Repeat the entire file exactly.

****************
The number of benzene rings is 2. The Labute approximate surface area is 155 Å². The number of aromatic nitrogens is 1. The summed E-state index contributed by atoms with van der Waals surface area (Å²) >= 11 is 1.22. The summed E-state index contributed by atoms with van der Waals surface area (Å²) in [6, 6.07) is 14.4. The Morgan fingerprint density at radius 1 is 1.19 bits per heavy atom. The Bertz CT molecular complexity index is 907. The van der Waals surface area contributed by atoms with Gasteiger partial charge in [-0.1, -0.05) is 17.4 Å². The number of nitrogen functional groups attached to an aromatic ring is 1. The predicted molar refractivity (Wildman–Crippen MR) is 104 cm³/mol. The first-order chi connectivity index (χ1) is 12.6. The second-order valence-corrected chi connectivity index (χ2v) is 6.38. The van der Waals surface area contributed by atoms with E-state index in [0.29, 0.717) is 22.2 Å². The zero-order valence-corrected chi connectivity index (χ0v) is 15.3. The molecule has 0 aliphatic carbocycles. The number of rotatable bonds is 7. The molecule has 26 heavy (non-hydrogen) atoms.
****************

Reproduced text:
The number of benzene rings is 2. The Labute approximate surface area is 155 Å². The number of aromatic nitrogens is 1. The summed E-state index contributed by atoms with van der Waals surface area (Å²) >= 11 is 1.22. The summed E-state index contributed by atoms with van der Waals surface area (Å²) in [6, 6.07) is 14.4. The Morgan fingerprint density at radius 1 is 1.19 bits per heavy atom. The Bertz CT molecular complexity index is 907. The van der Waals surface area contributed by atoms with Gasteiger partial charge in [-0.1, -0.05) is 17.4 Å². The number of nitrogen functional groups attached to an aromatic ring is 1. The predicted molar refractivity (Wildman–Crippen MR) is 104 cm³/mol. The first-order chi connectivity index (χ1) is 12.6. The second-order valence-corrected chi connectivity index (χ2v) is 6.38. The van der Waals surface area contributed by atoms with E-state index in [0.29, 0.717) is 22.2 Å². The zero-order valence-corrected chi connectivity index (χ0v) is 15.3. The molecule has 0 aliphatic carbocycles. The number of rotatable bonds is 7. The molecule has 26 heavy (non-hydrogen) atoms.